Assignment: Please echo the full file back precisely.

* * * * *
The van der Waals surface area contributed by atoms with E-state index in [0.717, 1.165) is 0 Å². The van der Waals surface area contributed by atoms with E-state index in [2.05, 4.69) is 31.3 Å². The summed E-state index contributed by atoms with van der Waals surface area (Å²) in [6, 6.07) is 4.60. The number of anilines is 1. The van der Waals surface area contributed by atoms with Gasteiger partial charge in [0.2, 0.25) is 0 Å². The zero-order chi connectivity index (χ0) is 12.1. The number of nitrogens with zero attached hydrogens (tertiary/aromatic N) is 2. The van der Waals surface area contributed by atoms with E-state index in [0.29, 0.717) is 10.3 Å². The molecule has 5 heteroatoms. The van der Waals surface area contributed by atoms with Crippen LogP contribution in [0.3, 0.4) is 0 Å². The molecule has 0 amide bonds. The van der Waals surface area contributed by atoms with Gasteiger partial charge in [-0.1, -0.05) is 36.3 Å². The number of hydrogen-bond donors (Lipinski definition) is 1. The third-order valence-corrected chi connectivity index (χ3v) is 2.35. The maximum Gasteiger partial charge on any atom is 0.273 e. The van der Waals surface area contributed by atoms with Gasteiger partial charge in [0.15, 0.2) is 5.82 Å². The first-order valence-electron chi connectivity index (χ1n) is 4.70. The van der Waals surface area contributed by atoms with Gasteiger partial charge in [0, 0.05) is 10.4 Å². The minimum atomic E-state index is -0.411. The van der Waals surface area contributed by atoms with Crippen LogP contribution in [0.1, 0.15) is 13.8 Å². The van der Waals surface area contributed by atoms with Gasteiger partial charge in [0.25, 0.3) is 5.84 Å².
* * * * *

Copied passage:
The van der Waals surface area contributed by atoms with E-state index in [0.717, 1.165) is 0 Å². The van der Waals surface area contributed by atoms with E-state index in [2.05, 4.69) is 31.3 Å². The summed E-state index contributed by atoms with van der Waals surface area (Å²) in [6, 6.07) is 4.60. The number of anilines is 1. The van der Waals surface area contributed by atoms with Gasteiger partial charge in [0.2, 0.25) is 0 Å². The zero-order chi connectivity index (χ0) is 12.1. The number of nitrogens with zero attached hydrogens (tertiary/aromatic N) is 2. The van der Waals surface area contributed by atoms with E-state index in [0.29, 0.717) is 10.3 Å². The molecule has 5 heteroatoms. The van der Waals surface area contributed by atoms with Crippen LogP contribution in [0.3, 0.4) is 0 Å². The molecule has 0 amide bonds. The van der Waals surface area contributed by atoms with Gasteiger partial charge in [-0.1, -0.05) is 36.3 Å². The number of hydrogen-bond donors (Lipinski definition) is 1. The third-order valence-corrected chi connectivity index (χ3v) is 2.35. The maximum Gasteiger partial charge on any atom is 0.273 e. The van der Waals surface area contributed by atoms with Gasteiger partial charge in [0.15, 0.2) is 5.82 Å². The first-order valence-electron chi connectivity index (χ1n) is 4.70. The van der Waals surface area contributed by atoms with Gasteiger partial charge in [0, 0.05) is 10.4 Å². The minimum atomic E-state index is -0.411. The van der Waals surface area contributed by atoms with Crippen LogP contribution in [0.1, 0.15) is 13.8 Å². The van der Waals surface area contributed by atoms with Gasteiger partial charge in [0.25, 0.3) is 5.84 Å².